February 11, 2018 8 min read

I remember when I came out to my parents as a porn performer. It's a classical coming-out narrative. I sat down with my Mom and announced with a solemn voice, "I've got something to tell you". Then I burst out, "I'm doing porn". I immediately noticed the sorrow darkening her expression, so I hurriedly added, "but it's not the kind of porn you're thinking about, it's good porn". I said it partially in hope that the disclaimer would support my cause, but also in part because back then I really did believe there was such a thing as good porn and bad porn.

Like most people in any place in the world, I was raised to believe that porn was inherently wrong and exploitative. There is a simple reason why it is commonly accepted that pornography is bad, and that is that most of our societies are rooted in sex-negative cultures. Sex negativity is a general opposition to sexuality and sex as a free and self-determined choice of individuals. Thus any kind of sexual expression that deviates from the norm is shamed, stigmatized and persecuted. A clear example is the discrimination against all forms of gender and sexual identity that don't fit in the heterosexual gender binary. It is the same ideology that demonizes all kinds of sex work.

Sex-negative thoughts are pervasive, especially since the topic of sex in general is such a taboo and clichés are seldom questioned. When I differentiated between bad and good porn, I hadn't even watched much porn myself, and still, I felt entitled to talk about it in those terms. What I believed was that most or all mainstream pornography shows unrealistic images of sex with extreme beauty standards and reproduces sexist and racist values. 

Now if you think about it, the same criticism could be uttered about any other media, take as an example the music industry, Hollywood or fashion. Yet pornography is judged as a whole, its mere existence condemned and held responsible for society's problems. Why this special treatment? Because anything related to sex is considered under a different light, criticized with shame and fear. This is the mindset we must liberate ourselves from.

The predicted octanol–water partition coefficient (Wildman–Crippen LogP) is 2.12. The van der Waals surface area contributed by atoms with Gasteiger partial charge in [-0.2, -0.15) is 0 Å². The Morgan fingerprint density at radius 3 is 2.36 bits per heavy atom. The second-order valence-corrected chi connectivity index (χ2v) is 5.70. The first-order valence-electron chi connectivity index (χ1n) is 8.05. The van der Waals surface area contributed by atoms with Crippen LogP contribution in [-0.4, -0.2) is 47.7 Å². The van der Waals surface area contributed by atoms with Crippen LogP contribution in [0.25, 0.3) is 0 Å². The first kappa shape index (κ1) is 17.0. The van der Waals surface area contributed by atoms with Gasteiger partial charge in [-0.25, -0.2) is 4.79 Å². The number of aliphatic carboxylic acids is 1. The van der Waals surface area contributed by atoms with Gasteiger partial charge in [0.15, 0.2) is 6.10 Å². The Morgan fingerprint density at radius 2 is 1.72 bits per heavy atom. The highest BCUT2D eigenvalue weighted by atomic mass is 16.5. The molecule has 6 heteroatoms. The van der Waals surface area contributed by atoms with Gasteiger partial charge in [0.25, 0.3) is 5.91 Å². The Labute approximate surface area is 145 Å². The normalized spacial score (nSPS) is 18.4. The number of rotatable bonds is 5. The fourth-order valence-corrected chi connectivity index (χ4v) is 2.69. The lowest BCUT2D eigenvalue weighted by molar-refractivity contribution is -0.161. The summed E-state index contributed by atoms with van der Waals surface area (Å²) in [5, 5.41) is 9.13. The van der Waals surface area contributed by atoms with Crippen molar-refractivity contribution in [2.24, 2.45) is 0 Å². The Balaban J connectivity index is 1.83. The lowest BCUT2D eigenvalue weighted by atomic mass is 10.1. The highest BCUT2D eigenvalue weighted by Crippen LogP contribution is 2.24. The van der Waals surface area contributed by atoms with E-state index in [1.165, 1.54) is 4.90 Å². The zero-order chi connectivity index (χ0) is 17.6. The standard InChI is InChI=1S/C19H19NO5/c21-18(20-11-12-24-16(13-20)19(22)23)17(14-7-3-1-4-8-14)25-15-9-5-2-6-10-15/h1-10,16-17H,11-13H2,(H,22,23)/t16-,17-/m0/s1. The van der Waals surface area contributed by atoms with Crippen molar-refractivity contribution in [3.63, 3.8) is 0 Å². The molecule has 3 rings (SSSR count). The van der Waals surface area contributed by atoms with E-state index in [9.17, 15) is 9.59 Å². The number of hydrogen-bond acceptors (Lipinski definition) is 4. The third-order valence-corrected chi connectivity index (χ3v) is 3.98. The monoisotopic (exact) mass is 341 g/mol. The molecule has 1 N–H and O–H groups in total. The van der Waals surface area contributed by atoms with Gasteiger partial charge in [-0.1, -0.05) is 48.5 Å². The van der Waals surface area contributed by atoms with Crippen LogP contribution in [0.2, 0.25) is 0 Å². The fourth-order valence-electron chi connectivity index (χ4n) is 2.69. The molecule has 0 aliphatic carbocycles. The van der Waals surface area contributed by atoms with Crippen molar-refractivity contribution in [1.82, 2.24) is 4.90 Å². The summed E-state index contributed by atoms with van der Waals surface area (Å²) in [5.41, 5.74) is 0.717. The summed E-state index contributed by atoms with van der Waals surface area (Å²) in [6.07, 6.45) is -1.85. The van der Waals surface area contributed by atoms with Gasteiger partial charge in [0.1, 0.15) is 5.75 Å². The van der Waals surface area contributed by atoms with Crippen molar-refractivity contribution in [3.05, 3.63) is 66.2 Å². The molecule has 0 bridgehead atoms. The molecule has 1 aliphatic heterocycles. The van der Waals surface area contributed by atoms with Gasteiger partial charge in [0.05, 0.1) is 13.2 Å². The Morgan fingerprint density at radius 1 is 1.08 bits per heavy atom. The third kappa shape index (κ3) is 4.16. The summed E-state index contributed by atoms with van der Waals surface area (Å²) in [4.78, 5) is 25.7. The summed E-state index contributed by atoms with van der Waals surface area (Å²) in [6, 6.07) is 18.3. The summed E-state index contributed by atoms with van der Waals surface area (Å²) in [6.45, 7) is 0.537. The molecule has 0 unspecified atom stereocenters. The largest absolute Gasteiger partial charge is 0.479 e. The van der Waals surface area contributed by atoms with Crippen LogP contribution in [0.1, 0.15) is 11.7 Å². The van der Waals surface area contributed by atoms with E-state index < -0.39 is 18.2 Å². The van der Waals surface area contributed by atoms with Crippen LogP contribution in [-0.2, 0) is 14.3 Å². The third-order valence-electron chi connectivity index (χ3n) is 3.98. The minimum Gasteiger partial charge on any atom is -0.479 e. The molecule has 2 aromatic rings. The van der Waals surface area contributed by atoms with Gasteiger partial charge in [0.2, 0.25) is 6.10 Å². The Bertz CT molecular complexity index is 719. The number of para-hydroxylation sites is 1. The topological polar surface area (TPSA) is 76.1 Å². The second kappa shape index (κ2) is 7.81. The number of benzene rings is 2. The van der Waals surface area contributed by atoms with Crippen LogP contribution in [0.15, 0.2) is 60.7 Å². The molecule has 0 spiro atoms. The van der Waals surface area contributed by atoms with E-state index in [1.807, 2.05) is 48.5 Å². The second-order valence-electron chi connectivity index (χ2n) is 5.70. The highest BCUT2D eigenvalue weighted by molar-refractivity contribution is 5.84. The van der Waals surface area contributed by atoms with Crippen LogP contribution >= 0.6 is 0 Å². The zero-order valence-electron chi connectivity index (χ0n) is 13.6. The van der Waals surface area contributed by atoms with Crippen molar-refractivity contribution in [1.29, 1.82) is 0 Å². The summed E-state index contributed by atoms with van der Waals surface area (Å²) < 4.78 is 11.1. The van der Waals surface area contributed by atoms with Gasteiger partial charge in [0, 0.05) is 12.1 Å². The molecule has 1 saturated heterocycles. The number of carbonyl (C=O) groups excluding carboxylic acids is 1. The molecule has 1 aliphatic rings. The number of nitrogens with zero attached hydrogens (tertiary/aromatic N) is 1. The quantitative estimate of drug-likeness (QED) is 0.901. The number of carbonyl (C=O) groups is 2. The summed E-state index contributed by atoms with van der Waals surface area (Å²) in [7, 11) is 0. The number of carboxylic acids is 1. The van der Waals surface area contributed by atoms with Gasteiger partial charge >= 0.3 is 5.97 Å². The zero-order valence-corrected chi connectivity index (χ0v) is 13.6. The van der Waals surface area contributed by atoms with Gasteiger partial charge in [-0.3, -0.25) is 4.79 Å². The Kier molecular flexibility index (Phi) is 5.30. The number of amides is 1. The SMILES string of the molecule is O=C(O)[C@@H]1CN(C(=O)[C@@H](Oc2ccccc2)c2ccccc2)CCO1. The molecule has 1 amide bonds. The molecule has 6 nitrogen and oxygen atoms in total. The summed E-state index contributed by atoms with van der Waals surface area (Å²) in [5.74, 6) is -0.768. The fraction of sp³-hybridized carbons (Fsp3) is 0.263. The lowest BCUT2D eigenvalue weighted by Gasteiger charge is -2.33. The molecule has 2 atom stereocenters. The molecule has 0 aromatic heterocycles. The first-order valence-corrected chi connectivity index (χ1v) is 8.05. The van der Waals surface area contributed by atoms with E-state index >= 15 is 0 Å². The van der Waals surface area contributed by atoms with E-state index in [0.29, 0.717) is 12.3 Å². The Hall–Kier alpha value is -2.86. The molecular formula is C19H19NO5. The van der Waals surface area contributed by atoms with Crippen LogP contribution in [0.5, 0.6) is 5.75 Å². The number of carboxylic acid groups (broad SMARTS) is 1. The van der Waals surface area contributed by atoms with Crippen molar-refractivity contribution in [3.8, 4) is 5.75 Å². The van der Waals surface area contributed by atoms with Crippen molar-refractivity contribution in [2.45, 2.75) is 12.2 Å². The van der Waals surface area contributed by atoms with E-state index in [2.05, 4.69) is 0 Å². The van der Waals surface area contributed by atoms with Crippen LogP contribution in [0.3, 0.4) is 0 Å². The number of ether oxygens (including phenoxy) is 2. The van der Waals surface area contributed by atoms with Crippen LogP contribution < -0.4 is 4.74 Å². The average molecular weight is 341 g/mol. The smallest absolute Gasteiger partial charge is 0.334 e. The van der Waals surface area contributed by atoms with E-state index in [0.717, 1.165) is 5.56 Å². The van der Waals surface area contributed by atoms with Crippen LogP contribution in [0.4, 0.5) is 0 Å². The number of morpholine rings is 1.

Recently there has been a wider acceptance of sex-related issues in media, and a growing interest in pornography. This is a positive change and I embrace and celebrate it. It seems to me, though, that many journalists praise alternative pornographers in opposition to mainstream pornography. Just like me, coming out to my mother, they seem to have the need to justify themselves when reporting on pornography, arguing that this is different, this is good porn.

After years working in the industry as a performer, director and producer and experimenting with other kinds of sex work, after experiencing and understanding the scope of the discrimination against sex workers, after watching thousands of porn films as a curator for the Porn Film Festival Berlin, I find this undifferentiated categorization into good porn vs. bad porn extremely problematic. 

It doesn't question sex-negativity, instead, it reinforces the base ideology in which it stands, reproducing sexist thought and ideas. It stigmatizes sex workers and encourages norms on what is right or wrong when it comes to sex and sexuality. If we want to change society, we must examine our own internalised prejudices, recognize them as such, and fight them.

These are some points we should consider:


Talking about 'porn' or 'mainstream porn' as a monolithic entity, as a homogeneous product and industry, ignores its reality and marginalizes its existence. When we accept pornography as a cultural format, and analyse it as such, like we do with cinema or music, we come to realize and acknowledge the diversity and variety of its expression. There are historically and culturally many different genres of porn. 

Pornography classified officially as such in the cultural canon encompasses films from the beginning of the 20th century, the black and white stag films, to today's experimental, feminist and post-porn, it includes big and expensive productions like the feature films from the Golden Age in the 70s and 80s, Gonzo productions of all kinds, genres specific to countries and media formats, like Japanese animated porn, and it represents all possible sexualities and fetishes. Stating that "all porn looks the same", therefore, is simply wrong.